Principal Cast : Daniel Radcliffe, Daniel Webber, Ian Hart, Mark Leonard Winter, Nathan Page, Grant Piro, Adam Ovidia, Adam Tuominen.
Synopsis: Based on the real-life prison break of two political captives, Escape From Pretoria is a race-against-time thriller set in the tumultuous apartheid days of South Africa.
At times difficult to penetrate, at others impossibly tense, the South Australian-UK production of Escape From Pretoria skimps on character but delivers a well-made, competent prison escape film. The atmosphere of Nelson Mandela’s incarceration and the South African Apartheid-era racial divide permeates every frame of this thriller from British director Francis Annan, pulsing with the evil menace of an inhuman cruelty, and while perhaps not being as politically savvy or pointed as it probably aspired to, will keep you on the edge of your seat for the entire 100 minutes you’re watching. Hallmarks of great prison films, such as Shawshank Redemption, The Great Escape, Escape From Alcatraz and even Papillon, threaten to overwhelm expectation for Escape From Pretoria, but a compelling leading turn from Daniel Radcliffe (who will never escape his Harry Potter past even if he does grow a fabulous 70’s era beard) hold this thing together exceptionally well.
The late 1970’s, and South Africa is being torn apart by the segregationist and racially discriminatory Apartheid legislation, in which the native African peoples were seen as (and treated like) inhuman beasts; it was against this policy that Nelson Mandela fought, and it’s against this backdrop that two white South Africans, Tim Jenkin (Radcliffe) and Stephen Lee (Daniel Webber) are imprisoned in Pretoria’s Central Prison, alongside fellow inmates like Leonard Fontaine (Mark Leonard Winter) and Denis Goldberg (Ian Hart, who co-starred alongside Radcliffe in Harry Potter & The Philosopher’s Stone, as Professor Quirrell), and immediately begin planning their escape. Over the course of the next 19 months, Jenkin and Lee manufacture wooden keys in order to unlock the various barred doors to not only their cells but the corridors of the prison complex, hoping to make a break for freedom. Through near-misses and close calls, the time comes for them to make their escape; they invite Fontaine, who accepts, but nearly all the other prisoners refuse to attempt to escape with them. Will they be caught before they make it to the outside?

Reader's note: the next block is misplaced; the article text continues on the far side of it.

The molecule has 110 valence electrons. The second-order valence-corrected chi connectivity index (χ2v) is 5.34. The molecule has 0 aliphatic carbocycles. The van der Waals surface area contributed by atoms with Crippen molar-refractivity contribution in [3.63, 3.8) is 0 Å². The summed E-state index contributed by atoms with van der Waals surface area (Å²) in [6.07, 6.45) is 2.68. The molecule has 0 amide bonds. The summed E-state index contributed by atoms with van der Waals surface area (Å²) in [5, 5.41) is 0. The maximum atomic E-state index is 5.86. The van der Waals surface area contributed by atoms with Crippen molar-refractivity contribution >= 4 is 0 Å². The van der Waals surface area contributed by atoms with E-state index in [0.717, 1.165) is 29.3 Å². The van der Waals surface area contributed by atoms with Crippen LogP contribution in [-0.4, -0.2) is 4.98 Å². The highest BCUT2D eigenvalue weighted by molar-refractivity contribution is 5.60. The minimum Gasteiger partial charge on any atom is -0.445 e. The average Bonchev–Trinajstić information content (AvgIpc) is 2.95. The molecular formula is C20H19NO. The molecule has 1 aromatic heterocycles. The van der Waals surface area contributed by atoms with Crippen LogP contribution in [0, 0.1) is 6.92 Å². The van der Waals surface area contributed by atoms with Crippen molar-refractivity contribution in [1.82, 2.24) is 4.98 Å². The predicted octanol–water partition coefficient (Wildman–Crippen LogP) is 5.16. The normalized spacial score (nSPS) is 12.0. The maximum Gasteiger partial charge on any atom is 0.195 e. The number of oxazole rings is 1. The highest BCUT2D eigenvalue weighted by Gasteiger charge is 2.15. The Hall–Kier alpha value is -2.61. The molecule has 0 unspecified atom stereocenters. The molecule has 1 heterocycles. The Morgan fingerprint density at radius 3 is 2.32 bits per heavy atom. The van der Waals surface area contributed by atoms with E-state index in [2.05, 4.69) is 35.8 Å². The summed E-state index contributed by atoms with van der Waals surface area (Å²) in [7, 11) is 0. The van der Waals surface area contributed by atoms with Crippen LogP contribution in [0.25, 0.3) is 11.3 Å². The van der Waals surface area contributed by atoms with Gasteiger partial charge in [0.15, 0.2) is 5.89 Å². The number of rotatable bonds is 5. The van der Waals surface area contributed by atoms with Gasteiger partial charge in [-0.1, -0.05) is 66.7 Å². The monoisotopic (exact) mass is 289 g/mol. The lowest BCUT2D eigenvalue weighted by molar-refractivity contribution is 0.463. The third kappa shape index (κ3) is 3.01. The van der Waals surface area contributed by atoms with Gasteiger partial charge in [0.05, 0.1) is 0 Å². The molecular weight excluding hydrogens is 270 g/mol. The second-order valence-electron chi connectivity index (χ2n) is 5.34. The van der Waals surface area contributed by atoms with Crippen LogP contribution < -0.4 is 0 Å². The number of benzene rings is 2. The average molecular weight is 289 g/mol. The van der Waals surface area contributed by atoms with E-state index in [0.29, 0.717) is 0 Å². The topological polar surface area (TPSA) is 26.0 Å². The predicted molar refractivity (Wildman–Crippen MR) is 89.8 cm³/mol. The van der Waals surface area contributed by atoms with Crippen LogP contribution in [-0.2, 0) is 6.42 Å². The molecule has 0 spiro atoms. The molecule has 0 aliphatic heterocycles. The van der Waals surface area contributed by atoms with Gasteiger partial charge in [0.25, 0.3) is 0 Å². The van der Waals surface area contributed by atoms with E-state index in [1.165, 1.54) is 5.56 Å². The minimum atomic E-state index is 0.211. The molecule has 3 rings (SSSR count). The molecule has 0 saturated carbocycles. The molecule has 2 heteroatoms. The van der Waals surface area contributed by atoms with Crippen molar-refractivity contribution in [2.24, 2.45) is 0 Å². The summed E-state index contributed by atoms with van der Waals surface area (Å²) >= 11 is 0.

Without doubt, Escape From Pretoria is an incredibly tense film for the majority of its well-used 100 minutes. It wastes no time getting into the escape-from-prison stuff, following a brief street scene opening and subsequent courtroom sentencing, and the plot moves swiftly from the “first day” to day number four hundred and something, by which time our heroes have crafted an elaborate mechanism of escape that works through determination and a large chunk of luck. Prison films are by their very nature inbuilt with a degree of human empathy – you either know the inmate inside is guilty, or they aren’t, but you’re always hoping they escape somehow, because in films it seems prisons are places people keep wanting to escape from. That most of the prisoners within the film appear political – as was the case at the time – isn’t a surprise to anyone, but locking up a bunch of reasonably intelligent activists and political martyrs simply has to invite shenanigans of the escapee type.